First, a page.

Chris Solly on why he knew this season could be a glorious one for Charlton Athletic – plus he reveals first guest invited to testimonial dinner


Chris Solly always felt this season would be a success story for Charlton Athletic – with the same kind of squad dynamic that saw the club win the League One title in 2012.

The long-serving club captain, in his testimonial year, was only aged 21 when Chris Powell’s side rolled over nearly everyone put in front of them. And while the class of 2018-19 isn’t striding away at the top of the standings, and threatening to break the 100-point barrier, Lee Bowyer’s side are still well-placed for at least a play-off berth.

“In pre-season I thought this group of lads were the best I’ve been involved in since that squad we had that success with back then,” said Solly. “It made me think this could be a good year.

“The biggest difference this time is that we’ve probably had to fight against more adversity. Back then, we were lucky on the injury front and able to keep a settled 11 – this season we have chopped and changed so much.

“That has been forced upon us with injuries. We’re still in a good position and there is a third of the season to go. There are a lot of points up for grabs and everyone at the top has got to play against each other.

“It’s exciting to be involved in.”

But Solly certainly feels that Charlton are stronger than 12 months ago. 

It was around this point that the Addicks’ form began to wobble. A run of one win in eight matches saw Karl Robinson jump to Oxford – harbouring fears he was about to be pushed as talk gathered pace of impending new owners at The Valley.

Charlton Athletic v Oxford United, SkyBet League 1 , The Valley, 23 October 2018.
Photograph by Keith Gillard

Lee Bowyer took over and guided Charlton into the play-offs, where they lost their semi-final to Shrewsbury Town. Takeover talks never came to fruition.

The Addicks are seven points ahead of their total after 30 games last season. 

“We are set up much better as a group this year to really kick on,” said Solly. “We have got a few big players coming back from injury in the next few weeks and they’ll improve the squad. 

“The games come thick and fast in March and you need to rotate. Maybe we haven’t been able to do that the last few months.

“This is a big month – we have four games and have got to take maximum points, ideally to bridge that gap to the top two.”

Solly has had his fair share of injury problems but has only missed one match this season – and that was because he served a suspension.

If he features at Fleetwood tomorrow he will clock up his 150th League One game. And he is closing in on the 300-match landmark for his boyhood club – needing just 12 more appearances to hit that milestone.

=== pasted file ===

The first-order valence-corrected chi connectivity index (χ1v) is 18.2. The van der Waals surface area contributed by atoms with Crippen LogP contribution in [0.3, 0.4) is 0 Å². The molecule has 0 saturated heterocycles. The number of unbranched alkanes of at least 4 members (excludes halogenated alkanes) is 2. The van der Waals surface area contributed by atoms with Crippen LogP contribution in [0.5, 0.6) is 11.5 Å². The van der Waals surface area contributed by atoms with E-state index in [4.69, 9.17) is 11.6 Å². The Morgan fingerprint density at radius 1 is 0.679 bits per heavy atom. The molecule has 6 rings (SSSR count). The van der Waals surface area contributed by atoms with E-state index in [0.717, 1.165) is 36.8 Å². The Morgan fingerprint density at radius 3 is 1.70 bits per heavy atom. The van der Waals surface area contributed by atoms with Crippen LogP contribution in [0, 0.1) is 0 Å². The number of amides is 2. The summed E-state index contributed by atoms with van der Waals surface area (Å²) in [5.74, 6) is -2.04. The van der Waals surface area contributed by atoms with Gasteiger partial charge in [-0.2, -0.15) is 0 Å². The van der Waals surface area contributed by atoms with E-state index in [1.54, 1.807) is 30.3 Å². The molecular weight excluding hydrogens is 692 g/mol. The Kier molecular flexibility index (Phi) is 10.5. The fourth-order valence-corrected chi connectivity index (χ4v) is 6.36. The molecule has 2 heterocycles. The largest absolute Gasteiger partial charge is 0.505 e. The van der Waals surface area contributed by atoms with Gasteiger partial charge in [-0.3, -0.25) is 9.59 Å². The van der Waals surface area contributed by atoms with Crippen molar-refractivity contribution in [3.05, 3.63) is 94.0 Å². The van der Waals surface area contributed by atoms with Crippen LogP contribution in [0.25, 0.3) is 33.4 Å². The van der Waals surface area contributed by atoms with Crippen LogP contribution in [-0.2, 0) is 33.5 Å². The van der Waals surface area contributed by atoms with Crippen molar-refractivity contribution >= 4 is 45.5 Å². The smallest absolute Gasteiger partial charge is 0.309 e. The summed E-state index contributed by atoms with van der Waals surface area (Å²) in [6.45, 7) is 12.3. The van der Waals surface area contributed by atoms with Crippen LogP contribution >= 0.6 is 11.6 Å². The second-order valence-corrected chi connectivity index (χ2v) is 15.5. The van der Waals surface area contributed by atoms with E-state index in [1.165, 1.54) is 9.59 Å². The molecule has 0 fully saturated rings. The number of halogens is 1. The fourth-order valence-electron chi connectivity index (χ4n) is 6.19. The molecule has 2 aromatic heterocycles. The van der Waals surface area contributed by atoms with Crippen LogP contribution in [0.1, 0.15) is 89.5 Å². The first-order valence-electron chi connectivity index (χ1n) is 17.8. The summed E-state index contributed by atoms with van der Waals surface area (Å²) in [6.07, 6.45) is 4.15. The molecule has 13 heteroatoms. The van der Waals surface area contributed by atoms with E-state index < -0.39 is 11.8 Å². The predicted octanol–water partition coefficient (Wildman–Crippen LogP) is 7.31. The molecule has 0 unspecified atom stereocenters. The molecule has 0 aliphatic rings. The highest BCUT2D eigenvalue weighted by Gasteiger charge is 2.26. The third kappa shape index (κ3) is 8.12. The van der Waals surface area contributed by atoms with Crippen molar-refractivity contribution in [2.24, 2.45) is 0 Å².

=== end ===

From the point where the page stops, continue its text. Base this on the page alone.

“I’ve had a few social media messages about being near to the 300-mark and it will be nice when I get there,” he said. “But I’ve never really been one for landmarks, especially at this stage of the season. The three points is all that matters. It’s when you finish and look back at your career that you appreciate them.

“I’ll enjoy playing and continuing to play for Charlton as long as I can.

Charlton Athletic v AFC Wimbledon, SkyBet League 1 , The Valley, 15 December 2018.
Photograph by Keith Gillard

“Touch wood, I’ll carry on the way I have been. I don’t think I’ve changed anything I do since last season. I look after myself well and do all my gym stuff – I do a lot of swimming now to tick myself over. I feel fit and strong.”

Solly has a testimonial dinner at The Valley on March 17.

Amongst the guests will be academy boss Steve Avory and Damian Matthew, who was his manager at youth team and reserve level.

The right-back, 28, also intends to invite Powell, who brings his Southend side to SE7 next weekend.

Solly is glowing in his praise for Avory.

“He was one of the first names I put on my list of guests,” he said. “God knows how many players he has been influential in bringing through.

“He is a top coach and a brilliant man. He is someone I owe a lot to. He just has this aura. When he puts on a session, everyone immediately listens to every word he says – the focus and concentration he gets from a group of lads is hard to explain.

“You just know you are going to learn from him. When players have seen previous ones learn from his coaching, that makes it easier – they know what he does works.”

It throws up the question whether Avory could ever have hankered to try his arm at men’s football.

“I’ve often wondered that,” said Solly. “The fact he hasn’t must be down to the satisfaction he gets from seeing youngsters improve around the age of 14, 15 and 16. The reward must be massive when he sees them in the first team.”

Solly hardly pauses when asked about the best youngster he has seen come through the ranks.

“Joe Gomez was the one,” he replied. “He must have been 16 at the time when he stepped up in pre-season – he was a kid in a man’s body. He was just so strong and composed on the ball.

Charlton Athletic’s Joe Gomez, (left) is tackled by Fulham’s Dan Burn, (right)

“He had a good way about him, he wanted to listen and learn. He was probably the main one.

“Jonjo [Shelvey] ability-wise at 15, 16 and 17 was unbelievable – the way he could strike a ball and control a game from midfield.

“Very recently there was Ademola [Lookman]. He had so much ability technically it was ridiculous. He could go as far as he wants to go. He’s got the ability to be a top, top Premier League player.”

Celebrate a Charlton legend – Chris Solly’s testimonial dinner takes place at The Valley on Sunday March 17. Get your tickets from

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